In the United States, the Bayh-Dole Act vests patent rights from federally funded research in the university where the research is carried out, rather than in the individual researchers. This, until a recent U.S. Supreme Court ruling, gave universities legal certainty about the ownership of patents.
The case before the Court involved a dispute between Stanford University and Roche over patents for testing kits to detect HIV virus. A Stanford researcher who visited Roche to further his research had signed a confidentiality agreement which contained a clause assigning to Roche the rights in any patents developed whilst at Roche using the wording “I do hereby assign to Roche”. The researcher went on to discover a method of testing for the HIV virus. The Supreme Court ruled that clause in the Roche agreement prevailed over the “I agree to assign to Stanford” language in the researcher’s agreement with the university. Roche and Stanford were therefore held to be co-owners of the patent and Stanford could not sue Roche for manufacture and sales of the kit.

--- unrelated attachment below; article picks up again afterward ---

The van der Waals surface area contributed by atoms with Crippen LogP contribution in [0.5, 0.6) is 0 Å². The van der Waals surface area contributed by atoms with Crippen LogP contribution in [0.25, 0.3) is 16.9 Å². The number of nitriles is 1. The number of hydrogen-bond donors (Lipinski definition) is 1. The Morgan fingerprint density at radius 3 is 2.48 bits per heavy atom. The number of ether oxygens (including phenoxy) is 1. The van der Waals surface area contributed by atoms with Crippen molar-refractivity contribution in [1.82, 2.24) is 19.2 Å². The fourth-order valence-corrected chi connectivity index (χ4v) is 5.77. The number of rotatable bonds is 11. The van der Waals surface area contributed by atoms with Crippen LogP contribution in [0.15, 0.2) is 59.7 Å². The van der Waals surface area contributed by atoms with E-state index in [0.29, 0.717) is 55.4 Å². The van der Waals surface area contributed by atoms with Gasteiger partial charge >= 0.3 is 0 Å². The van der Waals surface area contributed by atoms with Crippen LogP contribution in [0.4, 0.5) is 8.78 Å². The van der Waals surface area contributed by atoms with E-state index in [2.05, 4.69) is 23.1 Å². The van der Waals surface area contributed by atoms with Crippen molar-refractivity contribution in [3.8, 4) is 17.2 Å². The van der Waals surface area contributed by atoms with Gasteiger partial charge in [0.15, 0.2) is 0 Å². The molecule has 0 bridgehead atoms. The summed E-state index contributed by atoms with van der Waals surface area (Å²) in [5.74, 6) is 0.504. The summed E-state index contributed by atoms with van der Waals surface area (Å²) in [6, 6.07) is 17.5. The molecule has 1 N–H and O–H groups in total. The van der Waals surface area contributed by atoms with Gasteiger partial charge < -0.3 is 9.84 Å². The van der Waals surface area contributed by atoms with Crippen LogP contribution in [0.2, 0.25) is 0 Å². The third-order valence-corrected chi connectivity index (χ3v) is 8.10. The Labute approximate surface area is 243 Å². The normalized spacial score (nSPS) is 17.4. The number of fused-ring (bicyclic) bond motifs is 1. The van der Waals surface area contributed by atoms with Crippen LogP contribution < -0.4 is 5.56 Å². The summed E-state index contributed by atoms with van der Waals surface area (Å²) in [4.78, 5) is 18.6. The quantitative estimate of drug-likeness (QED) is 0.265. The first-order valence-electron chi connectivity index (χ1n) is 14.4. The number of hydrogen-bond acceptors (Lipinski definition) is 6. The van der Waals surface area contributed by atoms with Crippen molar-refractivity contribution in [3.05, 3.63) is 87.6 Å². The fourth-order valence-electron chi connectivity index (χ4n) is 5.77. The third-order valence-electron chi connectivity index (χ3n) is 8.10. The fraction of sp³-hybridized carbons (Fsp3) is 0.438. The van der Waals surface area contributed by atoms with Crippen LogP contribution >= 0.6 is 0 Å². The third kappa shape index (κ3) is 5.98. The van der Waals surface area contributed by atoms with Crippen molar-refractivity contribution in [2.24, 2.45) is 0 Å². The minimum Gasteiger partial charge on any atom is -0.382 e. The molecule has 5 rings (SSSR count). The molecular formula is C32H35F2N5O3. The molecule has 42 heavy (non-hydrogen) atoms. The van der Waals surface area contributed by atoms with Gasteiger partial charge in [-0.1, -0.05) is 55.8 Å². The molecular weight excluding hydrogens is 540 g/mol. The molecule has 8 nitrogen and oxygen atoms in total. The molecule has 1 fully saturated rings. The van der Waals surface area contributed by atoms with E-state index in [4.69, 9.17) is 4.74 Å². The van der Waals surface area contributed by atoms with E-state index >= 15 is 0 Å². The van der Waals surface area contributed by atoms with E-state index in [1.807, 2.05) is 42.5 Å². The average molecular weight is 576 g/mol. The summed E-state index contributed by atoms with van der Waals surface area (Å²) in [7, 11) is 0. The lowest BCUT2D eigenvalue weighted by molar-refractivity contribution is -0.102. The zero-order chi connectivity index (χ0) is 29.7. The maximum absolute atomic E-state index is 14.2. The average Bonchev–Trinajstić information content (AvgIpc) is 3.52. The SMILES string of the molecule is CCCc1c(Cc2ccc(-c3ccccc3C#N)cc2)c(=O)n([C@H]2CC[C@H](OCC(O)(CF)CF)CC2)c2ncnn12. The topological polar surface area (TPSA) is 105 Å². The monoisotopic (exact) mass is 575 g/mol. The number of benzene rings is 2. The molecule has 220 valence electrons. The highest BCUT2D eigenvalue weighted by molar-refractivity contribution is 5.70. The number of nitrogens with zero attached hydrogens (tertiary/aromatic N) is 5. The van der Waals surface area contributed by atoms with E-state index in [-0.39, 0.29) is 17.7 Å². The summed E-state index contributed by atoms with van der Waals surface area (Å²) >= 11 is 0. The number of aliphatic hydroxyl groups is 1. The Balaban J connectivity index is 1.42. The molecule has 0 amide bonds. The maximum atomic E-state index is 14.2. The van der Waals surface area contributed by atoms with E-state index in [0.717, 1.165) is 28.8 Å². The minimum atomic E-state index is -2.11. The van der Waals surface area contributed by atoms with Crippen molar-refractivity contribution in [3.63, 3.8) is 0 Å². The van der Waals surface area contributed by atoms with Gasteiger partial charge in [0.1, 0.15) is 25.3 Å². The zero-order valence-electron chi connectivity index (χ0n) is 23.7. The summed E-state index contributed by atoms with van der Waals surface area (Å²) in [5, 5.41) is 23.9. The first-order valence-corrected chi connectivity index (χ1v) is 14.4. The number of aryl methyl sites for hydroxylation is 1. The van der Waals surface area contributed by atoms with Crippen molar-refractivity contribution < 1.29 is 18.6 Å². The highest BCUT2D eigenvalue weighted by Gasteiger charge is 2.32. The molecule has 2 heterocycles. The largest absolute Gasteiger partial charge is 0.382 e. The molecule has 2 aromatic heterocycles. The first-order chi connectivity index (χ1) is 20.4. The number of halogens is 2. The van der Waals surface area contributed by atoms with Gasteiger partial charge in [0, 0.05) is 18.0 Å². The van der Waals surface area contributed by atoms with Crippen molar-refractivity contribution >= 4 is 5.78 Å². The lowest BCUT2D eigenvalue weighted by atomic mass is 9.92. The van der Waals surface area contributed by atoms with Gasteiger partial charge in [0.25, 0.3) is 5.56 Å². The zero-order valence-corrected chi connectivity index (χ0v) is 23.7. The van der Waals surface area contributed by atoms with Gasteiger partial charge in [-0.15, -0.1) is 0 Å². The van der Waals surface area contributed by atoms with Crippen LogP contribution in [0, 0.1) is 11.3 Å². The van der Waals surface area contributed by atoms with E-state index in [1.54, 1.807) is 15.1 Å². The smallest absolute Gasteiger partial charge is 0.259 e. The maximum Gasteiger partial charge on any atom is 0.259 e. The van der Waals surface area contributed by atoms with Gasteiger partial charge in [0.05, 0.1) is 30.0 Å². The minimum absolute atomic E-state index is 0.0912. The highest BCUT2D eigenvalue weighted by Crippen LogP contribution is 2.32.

This is an interesting illustration about how the wording in an agreement between a researcher and a university can be overridden by the researcher assigning his rights to a third party. In the UK, universities own inventions produced by their employees if the course of their employment includes research. Should the UK courts follow their US counterparts, it may be possible that researchers could inadvertently assign their rights, for example through wording in funding agreements. Universities may also wish to review agreements it has with researchers who are not employees of the university, for example PhD students, to ensure that these do not allow the assignment of inventions which were made during the course of research at the university.